When Tech Bros Were Superheroes

Notes on the Demise of Pando — and the Startup Era It Chronicled

Ryder Kessler
Oct 29 · 3 min read
Sarah Lacy Interviewing Chris Sacca

Last week, tech news site Pando was sold for an undisclosed amount to an ad tech company. In its prime at the start of this now-closing decade, Pando (né PandoDaily) was the definitive home of tech industry adulation and analysis.

As Josh Benton wrote for Nieman Lab, “I really don’t intend for this to sound mean, but I’d forgotten the opinionated tech news site Pando was still around. Or maybe I do intend to sound mean — it would be fitting for a site that was really good at it.” When it wasn’t celebrating the game-changing brilliance of tech companies and their founders, it was ravaging the also-rans.

I remember Pando well, because the peak of its influence came at the same time I was launching my own startup and struggling to get on the VC hamster wheel. The guys (and they were mostly guys) who appeared at Pando’s monthly interview events with Pando founder Sarah Lacy were VCs and successful founders — the gatekeepers to tech Olympus and the ones who’d gotten in. And so I followed them closely.

There was one part of the monthly interviews I never forgot, even as my admiration for the tech bros faded (along with the valuations of many of their companies). At the conclusion of each interview, Lacy would ask her subject what “mediocre super power” they wish they could have. No flying or super-strength; more like “never being cold when you get out of the shower.”

Lacy’s favorite answer: “being able to temporarily detach my arm while spooning with a girl.”

It was always a little off-putting to me as a gay man who was thinking about trying to pass as straight in VC offices and tech meetups: Couldn’t we imagine spooning with someone other than a “girl”? Couldn’t we imagine a woman being the big spoon? But perhaps that woman would want another kind of superpower, if we ever got around to asking. (It’s worth noting that Lacy feels betrayed in her own way by startup bro-dom: she’s quitting tech journalism after what she describes as unbearable sexual harassment.)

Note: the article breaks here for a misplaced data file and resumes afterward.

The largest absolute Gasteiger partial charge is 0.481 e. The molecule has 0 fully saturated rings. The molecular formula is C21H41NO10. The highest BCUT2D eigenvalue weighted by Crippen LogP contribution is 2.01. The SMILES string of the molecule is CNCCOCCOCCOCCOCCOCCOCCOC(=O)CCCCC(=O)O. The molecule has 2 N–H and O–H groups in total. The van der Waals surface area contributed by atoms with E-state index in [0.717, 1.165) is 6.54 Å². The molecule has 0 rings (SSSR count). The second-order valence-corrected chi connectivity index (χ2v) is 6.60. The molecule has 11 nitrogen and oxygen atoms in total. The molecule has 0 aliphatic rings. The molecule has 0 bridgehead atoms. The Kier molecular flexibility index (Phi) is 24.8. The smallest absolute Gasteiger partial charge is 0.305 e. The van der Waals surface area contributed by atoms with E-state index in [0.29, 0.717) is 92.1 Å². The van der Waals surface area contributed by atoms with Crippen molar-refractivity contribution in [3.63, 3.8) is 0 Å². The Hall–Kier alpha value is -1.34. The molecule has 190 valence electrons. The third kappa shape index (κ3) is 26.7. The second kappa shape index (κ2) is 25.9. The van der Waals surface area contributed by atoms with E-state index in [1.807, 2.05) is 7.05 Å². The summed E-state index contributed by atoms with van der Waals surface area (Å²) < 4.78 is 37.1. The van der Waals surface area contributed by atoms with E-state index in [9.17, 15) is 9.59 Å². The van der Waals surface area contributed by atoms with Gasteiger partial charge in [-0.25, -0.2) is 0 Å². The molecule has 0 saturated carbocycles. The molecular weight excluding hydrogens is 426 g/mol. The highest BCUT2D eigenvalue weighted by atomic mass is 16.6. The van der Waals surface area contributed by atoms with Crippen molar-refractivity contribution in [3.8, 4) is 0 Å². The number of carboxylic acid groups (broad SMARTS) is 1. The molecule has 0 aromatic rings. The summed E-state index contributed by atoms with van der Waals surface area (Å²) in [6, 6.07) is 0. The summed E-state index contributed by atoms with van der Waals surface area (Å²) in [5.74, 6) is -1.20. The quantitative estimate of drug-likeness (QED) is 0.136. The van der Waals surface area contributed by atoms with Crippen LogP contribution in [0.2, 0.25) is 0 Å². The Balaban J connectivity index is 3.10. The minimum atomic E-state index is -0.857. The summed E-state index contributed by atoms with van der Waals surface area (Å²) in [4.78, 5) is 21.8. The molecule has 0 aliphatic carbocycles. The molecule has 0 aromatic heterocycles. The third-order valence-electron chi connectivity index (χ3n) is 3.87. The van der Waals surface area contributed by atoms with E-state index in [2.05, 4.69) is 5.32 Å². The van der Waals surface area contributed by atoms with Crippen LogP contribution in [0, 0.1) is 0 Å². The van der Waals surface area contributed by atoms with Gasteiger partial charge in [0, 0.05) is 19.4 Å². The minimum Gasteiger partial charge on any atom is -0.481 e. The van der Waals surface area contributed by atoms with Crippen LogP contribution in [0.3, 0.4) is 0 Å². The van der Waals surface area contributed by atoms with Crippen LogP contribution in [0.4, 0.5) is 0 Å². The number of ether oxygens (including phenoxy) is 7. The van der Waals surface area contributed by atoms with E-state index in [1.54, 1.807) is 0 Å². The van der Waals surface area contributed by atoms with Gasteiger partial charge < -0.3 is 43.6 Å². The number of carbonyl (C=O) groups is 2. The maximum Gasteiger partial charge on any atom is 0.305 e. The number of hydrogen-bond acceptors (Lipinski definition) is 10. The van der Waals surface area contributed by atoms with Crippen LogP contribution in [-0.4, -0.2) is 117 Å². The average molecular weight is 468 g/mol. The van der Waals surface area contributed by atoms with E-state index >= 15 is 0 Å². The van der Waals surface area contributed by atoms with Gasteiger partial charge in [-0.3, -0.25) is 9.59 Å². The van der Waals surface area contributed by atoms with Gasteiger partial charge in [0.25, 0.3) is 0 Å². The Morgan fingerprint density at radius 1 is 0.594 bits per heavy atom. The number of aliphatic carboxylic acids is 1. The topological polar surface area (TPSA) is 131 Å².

To paraphrase a selection in this (mediocrely super) supercut, the men who made the stage (they’re all men in this video) imagined being gifted with the powers to…

  • Make my wife love when I go to bachelor parties
  • Beam between meetings
  • Always beat the traffic
  • Type at twice the speed
  • Function on full power with 2–3 hours of sleep
  • Get everybody to do what I ask
  • Teleport to the office when ten minutes late to a meeting

Lacy didn’t say the powers had to be self-serving, even though she said they had to be small. Remember when super heroes, even minor ones, were most concerned about how their power could help those with even less power than themselves?

But the themes in the supercut are common: they’re about making the men on stage marginally more “productive,” so they can work harder and faster. And they’re about making their own lives marginally better. Is there any better metaphor for the early 2010s tech circle jerk that we’ve now gotten wise to?

Benton writes that “Pando will go down as a symbol of a particular moment in 2010s digital journalism, when the old world was clearly on fire and the new one thought it had all the answers. Turned out it didn’t.” But the sale of Pando also marks the end of another era — an era when tech bros were mediocre super heroes, an era when their apps were their own minor powers.

We celebrated the fact that these founders were designing technology — to call cabs, get food deliveries, charter helicopters, suck up and monetize other people’s data — to help other mostly straight, mostly white, mostly upper-middle-class and upper-class folks have it a little bit easier. It was a moment when we kowtowed to the men could best prove their dedication to their #hustle.

Now, I hope, we know better. We can only use VC dollars to subsidize our convenience for so long. Perhaps we’ll now think more about how we can use even our mediocre powers for something like a greater good.

Urbane Sprawl

Ryder Kessler

Written by

Progressive political strategist and manager • Social impact technology entrepreneur • New Yorker

Urbane Sprawl

The disorganized spread of culture and cultivation

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